The easy, complete guide to statistical methods for software project management and process improvement.
Time to market
Use statistics to maximize software process quality
Get results without extensive mathematical experience
Learn from detailed case studies how to identify key factors that influence
Statistical techniques offer immense value to managers and developers who want to maximize quality and efficiency throughout the entire software lifecycle. Now there's a guide to using statistical techniques to solve specific software productivity, time-to-market, and maintenance problems. Using actual software project data, Katrina D. Maxwell leads you through every step of the statistical analysis, helping you avoid pitfalls and extract all the value your data has to offer.
You don't need a mathematical background! Maxwell presents an easy-to-follow methodology for analyzing software project data—showing you how to answer crucial questions without getting lost in the data! You'll master statistics through four real-world case studies that address the core issues facing every software manager:
Evaluating and improving productivity
Assessing and reducing time to market
Understanding and minimizing development costs
Identifying software maintenance cost drivers-and ameliorating them
Along the way, Maxwell clearly explains each core tool of statistical analysis for software management. You won't just understand regression, correlation, ANOVA, and other key techniques, you'll discover exactly how to make the most of them in your projects! Part of The Software Quality Institute Series.
Review By: Robert Bruce Kelsey, Ph.D. 06/23/2010This book shows software managers, quality managers, and software process improvement specialists how to use statistical analysis to solve real-world problems. Why do software projects cost so much and take so long? How can we improve time to market and cut maintenance costs? In six very carefully constructed chapters, the author explains how to analyze project data and how to develop and evaluate models that can answer these questions.
The first chapter introduces a “recipe” for analysis: data validation, preliminary analysis of variables and statistical models, analysis of variance, and model validation techniques. The emphasis is on critical thinking, not on number crunching. What are we trying to learn about software projects? What factors (variables) do we need to analyze to achieve this understanding? How do these variables affect one another? By the end of the first chapter, the reader appreciates the need for correlation analyses, stepwise regression, and analysis of variance. Then Maxwell puts these tools to work.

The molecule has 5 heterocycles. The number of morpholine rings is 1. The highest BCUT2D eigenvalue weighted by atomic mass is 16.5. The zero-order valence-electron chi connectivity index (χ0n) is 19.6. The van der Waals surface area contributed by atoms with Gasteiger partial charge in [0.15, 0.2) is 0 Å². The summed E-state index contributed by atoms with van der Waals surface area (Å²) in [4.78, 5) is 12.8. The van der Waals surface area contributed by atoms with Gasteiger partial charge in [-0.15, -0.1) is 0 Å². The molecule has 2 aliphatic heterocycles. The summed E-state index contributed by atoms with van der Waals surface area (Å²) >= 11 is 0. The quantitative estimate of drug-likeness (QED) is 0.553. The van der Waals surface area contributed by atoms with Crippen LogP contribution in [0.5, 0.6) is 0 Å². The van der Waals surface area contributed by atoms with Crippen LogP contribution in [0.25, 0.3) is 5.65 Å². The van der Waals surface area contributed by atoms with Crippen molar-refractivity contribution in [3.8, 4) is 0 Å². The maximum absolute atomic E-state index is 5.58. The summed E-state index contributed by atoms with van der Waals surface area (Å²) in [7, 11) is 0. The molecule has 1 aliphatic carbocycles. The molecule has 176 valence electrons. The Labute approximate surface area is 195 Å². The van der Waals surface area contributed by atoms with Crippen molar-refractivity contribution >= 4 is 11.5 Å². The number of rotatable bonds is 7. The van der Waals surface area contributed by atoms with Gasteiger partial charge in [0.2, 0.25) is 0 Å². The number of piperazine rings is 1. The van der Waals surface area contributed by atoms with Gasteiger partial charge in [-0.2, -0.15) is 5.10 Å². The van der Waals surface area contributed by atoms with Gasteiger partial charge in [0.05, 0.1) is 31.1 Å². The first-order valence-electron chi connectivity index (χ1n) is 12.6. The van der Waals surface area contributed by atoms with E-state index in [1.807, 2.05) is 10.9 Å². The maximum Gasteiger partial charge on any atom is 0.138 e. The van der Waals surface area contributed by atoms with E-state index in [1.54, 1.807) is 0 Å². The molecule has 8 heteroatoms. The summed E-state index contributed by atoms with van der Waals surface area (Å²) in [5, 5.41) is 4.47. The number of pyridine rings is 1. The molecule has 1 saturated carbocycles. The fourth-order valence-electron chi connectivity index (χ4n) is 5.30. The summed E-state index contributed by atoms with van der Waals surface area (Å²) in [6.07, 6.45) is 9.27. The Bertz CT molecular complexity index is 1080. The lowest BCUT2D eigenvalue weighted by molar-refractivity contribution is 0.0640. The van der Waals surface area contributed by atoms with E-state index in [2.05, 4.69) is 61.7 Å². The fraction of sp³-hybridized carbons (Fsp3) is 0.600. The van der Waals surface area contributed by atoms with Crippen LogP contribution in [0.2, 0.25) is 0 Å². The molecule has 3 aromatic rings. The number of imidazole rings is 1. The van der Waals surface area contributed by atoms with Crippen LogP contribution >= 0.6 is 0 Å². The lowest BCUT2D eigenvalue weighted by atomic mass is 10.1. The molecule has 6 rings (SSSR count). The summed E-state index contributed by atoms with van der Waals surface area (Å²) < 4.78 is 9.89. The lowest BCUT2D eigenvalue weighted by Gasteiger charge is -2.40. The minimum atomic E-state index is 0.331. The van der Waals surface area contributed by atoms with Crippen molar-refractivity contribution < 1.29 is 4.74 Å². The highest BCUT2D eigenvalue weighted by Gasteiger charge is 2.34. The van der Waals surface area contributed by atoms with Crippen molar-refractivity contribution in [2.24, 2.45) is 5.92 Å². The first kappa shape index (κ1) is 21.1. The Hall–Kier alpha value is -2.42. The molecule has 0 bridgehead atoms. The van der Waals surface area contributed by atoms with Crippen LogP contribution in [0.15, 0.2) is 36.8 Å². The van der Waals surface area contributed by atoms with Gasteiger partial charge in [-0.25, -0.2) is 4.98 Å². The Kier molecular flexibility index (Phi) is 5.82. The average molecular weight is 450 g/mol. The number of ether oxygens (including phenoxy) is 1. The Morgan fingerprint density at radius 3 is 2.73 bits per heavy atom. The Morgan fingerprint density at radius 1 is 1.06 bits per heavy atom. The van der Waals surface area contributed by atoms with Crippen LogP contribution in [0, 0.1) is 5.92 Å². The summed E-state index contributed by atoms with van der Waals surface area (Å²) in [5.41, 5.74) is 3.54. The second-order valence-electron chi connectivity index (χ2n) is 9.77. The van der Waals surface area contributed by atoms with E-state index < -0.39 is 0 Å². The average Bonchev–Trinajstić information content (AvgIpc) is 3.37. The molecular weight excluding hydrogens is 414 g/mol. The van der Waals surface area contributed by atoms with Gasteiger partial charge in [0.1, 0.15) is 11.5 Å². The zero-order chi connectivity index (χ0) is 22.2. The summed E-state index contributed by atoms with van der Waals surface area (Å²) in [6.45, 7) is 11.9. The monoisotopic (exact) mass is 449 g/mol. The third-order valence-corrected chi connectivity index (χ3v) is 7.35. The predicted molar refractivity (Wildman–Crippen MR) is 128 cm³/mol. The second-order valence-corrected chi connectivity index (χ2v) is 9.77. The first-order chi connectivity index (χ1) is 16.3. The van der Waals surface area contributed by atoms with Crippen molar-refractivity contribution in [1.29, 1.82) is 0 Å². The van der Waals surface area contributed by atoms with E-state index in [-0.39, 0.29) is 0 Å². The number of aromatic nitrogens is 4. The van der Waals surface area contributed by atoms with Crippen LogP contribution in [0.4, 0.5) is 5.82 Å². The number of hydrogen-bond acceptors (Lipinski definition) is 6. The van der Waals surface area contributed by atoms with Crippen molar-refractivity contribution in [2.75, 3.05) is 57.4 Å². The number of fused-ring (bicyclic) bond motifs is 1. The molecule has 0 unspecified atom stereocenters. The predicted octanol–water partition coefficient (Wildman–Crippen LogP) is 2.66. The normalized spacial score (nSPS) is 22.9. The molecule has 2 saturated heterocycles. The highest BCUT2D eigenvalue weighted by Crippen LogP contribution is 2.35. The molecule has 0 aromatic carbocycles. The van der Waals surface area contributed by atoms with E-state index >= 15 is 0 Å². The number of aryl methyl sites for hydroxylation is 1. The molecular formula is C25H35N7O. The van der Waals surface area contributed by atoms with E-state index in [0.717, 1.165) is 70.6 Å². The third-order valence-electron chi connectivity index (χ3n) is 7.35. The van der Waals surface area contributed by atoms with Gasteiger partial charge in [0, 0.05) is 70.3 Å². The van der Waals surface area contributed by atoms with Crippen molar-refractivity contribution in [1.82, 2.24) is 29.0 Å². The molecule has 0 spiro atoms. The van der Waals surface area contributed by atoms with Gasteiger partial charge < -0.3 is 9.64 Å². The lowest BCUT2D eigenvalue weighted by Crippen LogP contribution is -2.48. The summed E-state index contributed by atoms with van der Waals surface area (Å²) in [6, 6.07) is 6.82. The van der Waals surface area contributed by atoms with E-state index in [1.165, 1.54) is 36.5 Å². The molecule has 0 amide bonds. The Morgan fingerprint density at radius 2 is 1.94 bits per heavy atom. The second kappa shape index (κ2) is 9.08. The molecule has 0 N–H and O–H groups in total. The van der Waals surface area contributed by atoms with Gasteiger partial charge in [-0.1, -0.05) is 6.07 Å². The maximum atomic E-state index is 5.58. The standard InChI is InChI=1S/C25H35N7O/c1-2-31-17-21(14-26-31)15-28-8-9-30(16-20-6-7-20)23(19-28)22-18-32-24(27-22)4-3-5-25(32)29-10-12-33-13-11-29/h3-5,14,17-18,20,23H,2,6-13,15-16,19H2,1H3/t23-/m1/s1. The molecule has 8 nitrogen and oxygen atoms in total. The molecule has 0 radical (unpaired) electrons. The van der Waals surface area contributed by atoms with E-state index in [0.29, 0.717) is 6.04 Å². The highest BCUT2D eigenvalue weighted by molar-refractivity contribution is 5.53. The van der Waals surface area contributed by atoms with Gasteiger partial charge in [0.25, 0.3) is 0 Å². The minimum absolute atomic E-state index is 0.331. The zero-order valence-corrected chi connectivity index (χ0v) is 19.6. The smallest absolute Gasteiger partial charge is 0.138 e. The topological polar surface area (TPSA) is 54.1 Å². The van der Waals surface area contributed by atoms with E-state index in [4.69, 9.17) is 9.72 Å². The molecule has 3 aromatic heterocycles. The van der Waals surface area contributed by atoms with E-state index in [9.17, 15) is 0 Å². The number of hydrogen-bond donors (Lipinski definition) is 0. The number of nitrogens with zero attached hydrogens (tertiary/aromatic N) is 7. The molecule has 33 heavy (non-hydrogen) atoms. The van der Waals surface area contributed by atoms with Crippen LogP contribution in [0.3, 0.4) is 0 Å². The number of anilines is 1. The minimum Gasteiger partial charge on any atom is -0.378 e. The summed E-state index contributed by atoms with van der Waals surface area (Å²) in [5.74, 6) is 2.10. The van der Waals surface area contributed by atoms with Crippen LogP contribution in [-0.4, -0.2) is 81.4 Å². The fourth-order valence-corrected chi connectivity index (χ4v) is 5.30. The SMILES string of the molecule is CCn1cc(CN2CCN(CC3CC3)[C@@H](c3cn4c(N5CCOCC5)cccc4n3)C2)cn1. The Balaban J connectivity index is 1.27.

The next four chapters provide case studies in developing models for productivity, time to market, development cost, and maintenance cost. Each study builds upon the previous one, reinforcing basic concepts while also introducing new analysis techniques. By the end of the rather lengthy but lucid final study on maintenance cost, the reader has learned how to create and improve a practical, statistically well-founded software measurement program.
The final chapter presents the mathematics and theory behind the graphs, charts, and tables that are used so effectively and extensively throughout the book. A knowledge of algebra is all one needs to follow the explanations, although the author is quick to point out that you’ll need a statistics or SPC software package for any significant analysis effort. It might seem odd to place a tutorial on statistics at the end of a book on applied statistics, but in fact that’s perfectly in line with the author’s intent. She wants to teach software managers only “what they need to know” about statistics. According to this author, what they need to know most is how to make logically sound and statistically valid judgments about data and analysis models.
That’s what sets this book apart from the many books and articles on software metrics. Corporate board rooms everywhere are littered with presentations on project size, cost, and quality that don’t tell the whole story—or don’t even tell the right story. That’s because too often metrics efforts are based on untested assumptions about data relationships or are predisposed to use certain models rather than others. Writing in first person and from personal experience, the author is clearly determined to make sure that her readers won’t make the same mistakes. She explains how to handle incomplete or dirty data, how to verify your choice of dependent variables, how to choose between three and five variable models when each has about the same apparent estimation accuracy, and how to determine which factors (variables) can be used to improve cost, schedule, or productivity performance. It’s this level of detail and truly practical advice that makes this book a “must have” for anyone involved in software engineering management, quality assurance, and process improvement.